Hi there, friends. It’s was such a long week last week, and I realized I didn’t write at all! We got hit hard with the stomach flu and it took all week to recover. We also had a little birthday party for Levi on Saturday that used up the extra energy we had; we’re all a little tired around here.
Being so physically drained and exhausted, my priorities shifted down to basic necessities; taking care of Josh, Levi, and myself was all I could do (with help!). That left pretty much no time for social media… and it was fantastic. Probably one of the better things from the week.
There were a couple days I didn’t even open my computer, and I was rarely on Facebook or Instagram. I didn’t miss either much at all. Maybe you’ve gone a period of time without certain media platforms? (Unless you do that all the time, in which case props to you. :))
I think God took the week to slow me down and refocus me. I spent a lot of time thinking about which things are important, and which things I invest time and energy into that really aren’t important at all. It hit me a bit more personally this past week, which I’m grateful for.
When it comes to social media, I’ve wondered how much of our family’s life to share. Some people share every bit of their days, and it can be encouraging and beneficial to others. Moms that want to see and show they’re not in it alone, or friends that want to keep in touch over distances. I’ve learned a lot from other people via social media, and I’ve been encouraged quite a few times by everyday things other moms share.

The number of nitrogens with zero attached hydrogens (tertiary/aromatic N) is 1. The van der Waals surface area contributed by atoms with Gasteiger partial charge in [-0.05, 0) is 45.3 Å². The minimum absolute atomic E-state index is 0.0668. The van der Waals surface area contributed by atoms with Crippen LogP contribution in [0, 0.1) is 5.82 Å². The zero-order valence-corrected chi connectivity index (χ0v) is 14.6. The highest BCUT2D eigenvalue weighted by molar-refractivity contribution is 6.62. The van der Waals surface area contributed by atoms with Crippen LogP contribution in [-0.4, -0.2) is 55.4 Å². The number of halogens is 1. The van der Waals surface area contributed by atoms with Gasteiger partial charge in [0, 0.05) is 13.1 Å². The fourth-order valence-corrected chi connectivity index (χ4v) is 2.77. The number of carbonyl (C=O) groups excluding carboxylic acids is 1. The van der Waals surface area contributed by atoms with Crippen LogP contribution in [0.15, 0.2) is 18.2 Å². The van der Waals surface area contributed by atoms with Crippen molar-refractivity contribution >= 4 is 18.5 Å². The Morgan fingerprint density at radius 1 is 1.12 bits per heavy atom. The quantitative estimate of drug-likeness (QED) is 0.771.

Yet I keep coming back something — in order to have all of those moments documented, all the photos and ideas/life lessons shared — that phone must always be in hand. Always. Always snapping photos, taking videos, uploading, writing, commenting… It’s quick and easy, sure, but it does take up time.
I can’t help but see that it communicates to these families, kids especially, that maybe the phone is more important that them. Or the moments of their days are only worth something if they’re shown on social media. And all those moments… are they really appreciated as they happen? Or do we give ourselves an illusion that documenting them on social media is the only way we’ll ever be able to look back, remember, and appreciate them?
I also wonder about safety, because while there are countless nice people in this world there are also countless people who’d love to do harm. Innocent photos of children playing can go so wrong, and that’s a reality each of us has to face as we share online. In the same vein, I wonder too how all these photos and words about each photo translate to the families and children themselves.
What does the son think when he sees a photo of himself? Or the daughter, or the friend? What do the words written mean to them? I think of Levi reading my Instagram posts, seeing photos of himself years from now — they’ll mean something to him. He’ll see what his mom thought, and what she deemed important enough to share with the world. Will it be good, or will it be harmful?
I won’t pretend to know what’s right for each family, or each person who uses social media. But I do know it’s important for each of us to think seriously about how we use each platform, and go with our conviction.
For myself personally, this past week and the writing of this blog post helped point me in the direction of discretion. I’m only going to share some photos, some things that happen day-to-day. I’ll probably continue to check Facebook and Instagram less frequently as well. Partially for all of the above reasons, and mostly because I want to live fully in each day and not be so distracted. In ten years I know I won’t look back and wish I’d spent more time online; I’ll wish I’d spent more time in person, present. And since I’ll be looking back at time I no longer have, I pray I use up that time well starting now.
There’s my little brain-dump for your Tuesday. I hope my thoughts have made you think as well! :)